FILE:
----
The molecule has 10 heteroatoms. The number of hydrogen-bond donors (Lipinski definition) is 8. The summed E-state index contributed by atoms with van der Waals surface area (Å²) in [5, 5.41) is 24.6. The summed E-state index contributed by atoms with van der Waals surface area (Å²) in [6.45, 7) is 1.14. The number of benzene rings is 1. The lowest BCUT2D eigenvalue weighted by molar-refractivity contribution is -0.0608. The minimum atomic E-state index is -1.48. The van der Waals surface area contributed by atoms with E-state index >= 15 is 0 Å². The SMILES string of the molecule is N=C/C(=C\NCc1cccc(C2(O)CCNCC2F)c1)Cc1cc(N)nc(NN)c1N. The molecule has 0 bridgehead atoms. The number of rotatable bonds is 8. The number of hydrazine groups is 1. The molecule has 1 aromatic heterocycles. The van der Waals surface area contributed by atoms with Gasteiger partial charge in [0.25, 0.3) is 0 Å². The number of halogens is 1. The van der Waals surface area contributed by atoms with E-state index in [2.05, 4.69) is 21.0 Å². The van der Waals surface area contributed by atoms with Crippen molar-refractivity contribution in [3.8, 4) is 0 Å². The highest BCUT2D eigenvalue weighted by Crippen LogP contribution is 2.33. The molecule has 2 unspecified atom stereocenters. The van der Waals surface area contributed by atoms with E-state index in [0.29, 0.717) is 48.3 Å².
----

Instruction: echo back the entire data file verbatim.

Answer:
The molecule has 10 heteroatoms. The number of hydrogen-bond donors (Lipinski definition) is 8. The summed E-state index contributed by atoms with van der Waals surface area (Å²) in [5, 5.41) is 24.6. The summed E-state index contributed by atoms with van der Waals surface area (Å²) in [6.45, 7) is 1.14. The number of benzene rings is 1. The lowest BCUT2D eigenvalue weighted by molar-refractivity contribution is -0.0608. The minimum atomic E-state index is -1.48. The van der Waals surface area contributed by atoms with E-state index >= 15 is 0 Å². The SMILES string of the molecule is N=C/C(=C\NCc1cccc(C2(O)CCNCC2F)c1)Cc1cc(N)nc(NN)c1N. The molecule has 0 bridgehead atoms. The number of rotatable bonds is 8. The number of hydrazine groups is 1. The molecule has 1 aromatic heterocycles. The van der Waals surface area contributed by atoms with Gasteiger partial charge in [0.25, 0.3) is 0 Å². The number of halogens is 1. The van der Waals surface area contributed by atoms with E-state index in [2.05, 4.69) is 21.0 Å². The van der Waals surface area contributed by atoms with Crippen molar-refractivity contribution in [3.8, 4) is 0 Å². The highest BCUT2D eigenvalue weighted by Crippen LogP contribution is 2.33. The molecule has 2 unspecified atom stereocenters. The van der Waals surface area contributed by atoms with E-state index in [0.29, 0.717) is 48.3 Å².